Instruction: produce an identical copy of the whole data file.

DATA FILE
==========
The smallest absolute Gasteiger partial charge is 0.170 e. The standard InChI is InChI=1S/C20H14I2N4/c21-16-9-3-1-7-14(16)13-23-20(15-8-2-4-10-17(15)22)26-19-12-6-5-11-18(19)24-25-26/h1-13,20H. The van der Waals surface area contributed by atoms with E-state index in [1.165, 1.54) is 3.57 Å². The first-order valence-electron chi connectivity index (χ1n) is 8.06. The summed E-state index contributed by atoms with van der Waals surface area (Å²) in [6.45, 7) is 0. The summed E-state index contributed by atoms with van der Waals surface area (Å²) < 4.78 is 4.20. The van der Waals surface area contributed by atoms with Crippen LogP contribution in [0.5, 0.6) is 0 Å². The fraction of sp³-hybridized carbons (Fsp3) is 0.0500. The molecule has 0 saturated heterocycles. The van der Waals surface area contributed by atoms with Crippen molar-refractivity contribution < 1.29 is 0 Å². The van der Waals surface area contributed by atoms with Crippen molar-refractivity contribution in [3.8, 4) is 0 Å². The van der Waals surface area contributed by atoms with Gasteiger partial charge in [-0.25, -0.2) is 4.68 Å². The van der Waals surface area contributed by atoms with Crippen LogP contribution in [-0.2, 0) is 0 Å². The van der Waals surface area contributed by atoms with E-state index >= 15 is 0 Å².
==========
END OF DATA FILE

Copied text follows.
The smallest absolute Gasteiger partial charge is 0.170 e. The standard InChI is InChI=1S/C20H14I2N4/c21-16-9-3-1-7-14(16)13-23-20(15-8-2-4-10-17(15)22)26-19-12-6-5-11-18(19)24-25-26/h1-13,20H. The van der Waals surface area contributed by atoms with E-state index in [1.165, 1.54) is 3.57 Å². The first-order valence-electron chi connectivity index (χ1n) is 8.06. The summed E-state index contributed by atoms with van der Waals surface area (Å²) in [6.45, 7) is 0. The summed E-state index contributed by atoms with van der Waals surface area (Å²) < 4.78 is 4.20. The van der Waals surface area contributed by atoms with Crippen LogP contribution in [0.5, 0.6) is 0 Å². The fraction of sp³-hybridized carbons (Fsp3) is 0.0500. The molecule has 0 saturated heterocycles. The van der Waals surface area contributed by atoms with Crippen molar-refractivity contribution < 1.29 is 0 Å². The van der Waals surface area contributed by atoms with Crippen molar-refractivity contribution in [3.8, 4) is 0 Å². The van der Waals surface area contributed by atoms with Gasteiger partial charge in [-0.25, -0.2) is 4.68 Å². The van der Waals surface area contributed by atoms with Crippen LogP contribution in [-0.2, 0) is 0 Å². The van der Waals surface area contributed by atoms with E-state index >= 15 is 0 Å².